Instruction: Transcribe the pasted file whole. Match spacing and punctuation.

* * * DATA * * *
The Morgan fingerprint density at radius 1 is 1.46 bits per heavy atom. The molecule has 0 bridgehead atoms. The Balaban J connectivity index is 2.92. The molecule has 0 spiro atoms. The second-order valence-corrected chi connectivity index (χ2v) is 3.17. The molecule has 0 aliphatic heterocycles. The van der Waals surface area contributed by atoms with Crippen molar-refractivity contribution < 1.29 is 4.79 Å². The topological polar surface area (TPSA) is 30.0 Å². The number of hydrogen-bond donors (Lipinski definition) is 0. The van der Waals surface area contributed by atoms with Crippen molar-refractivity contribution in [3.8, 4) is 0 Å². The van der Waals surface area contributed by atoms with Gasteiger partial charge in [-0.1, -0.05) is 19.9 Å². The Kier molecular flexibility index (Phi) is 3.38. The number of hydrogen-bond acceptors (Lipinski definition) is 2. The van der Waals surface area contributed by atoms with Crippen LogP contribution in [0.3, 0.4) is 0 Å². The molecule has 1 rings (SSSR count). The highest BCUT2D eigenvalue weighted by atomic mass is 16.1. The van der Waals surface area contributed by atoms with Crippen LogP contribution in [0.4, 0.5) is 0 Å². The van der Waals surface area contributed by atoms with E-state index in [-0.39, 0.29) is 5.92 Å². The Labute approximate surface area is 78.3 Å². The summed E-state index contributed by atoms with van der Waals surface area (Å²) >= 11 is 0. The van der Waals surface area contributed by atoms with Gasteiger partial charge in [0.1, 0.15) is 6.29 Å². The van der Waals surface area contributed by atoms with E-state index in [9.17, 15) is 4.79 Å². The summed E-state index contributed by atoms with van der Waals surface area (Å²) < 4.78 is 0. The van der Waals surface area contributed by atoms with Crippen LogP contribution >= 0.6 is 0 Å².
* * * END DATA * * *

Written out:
The Morgan fingerprint density at radius 1 is 1.46 bits per heavy atom. The molecule has 0 bridgehead atoms. The Balaban J connectivity index is 2.92. The molecule has 0 spiro atoms. The second-order valence-corrected chi connectivity index (χ2v) is 3.17. The molecule has 0 aliphatic heterocycles. The van der Waals surface area contributed by atoms with Crippen molar-refractivity contribution < 1.29 is 4.79 Å². The topological polar surface area (TPSA) is 30.0 Å². The number of hydrogen-bond donors (Lipinski definition) is 0. The van der Waals surface area contributed by atoms with Crippen molar-refractivity contribution in [3.8, 4) is 0 Å². The van der Waals surface area contributed by atoms with Gasteiger partial charge in [-0.1, -0.05) is 19.9 Å². The Kier molecular flexibility index (Phi) is 3.38. The number of hydrogen-bond acceptors (Lipinski definition) is 2. The van der Waals surface area contributed by atoms with Crippen LogP contribution in [0.3, 0.4) is 0 Å². The molecule has 1 rings (SSSR count). The highest BCUT2D eigenvalue weighted by atomic mass is 16.1. The van der Waals surface area contributed by atoms with Crippen LogP contribution in [0.4, 0.5) is 0 Å². The van der Waals surface area contributed by atoms with E-state index in [-0.39, 0.29) is 5.92 Å². The Labute approximate surface area is 78.3 Å². The summed E-state index contributed by atoms with van der Waals surface area (Å²) >= 11 is 0. The van der Waals surface area contributed by atoms with Gasteiger partial charge in [0.1, 0.15) is 6.29 Å². The van der Waals surface area contributed by atoms with E-state index in [9.17, 15) is 4.79 Å². The summed E-state index contributed by atoms with van der Waals surface area (Å²) < 4.78 is 0. The van der Waals surface area contributed by atoms with Crippen LogP contribution >= 0.6 is 0 Å².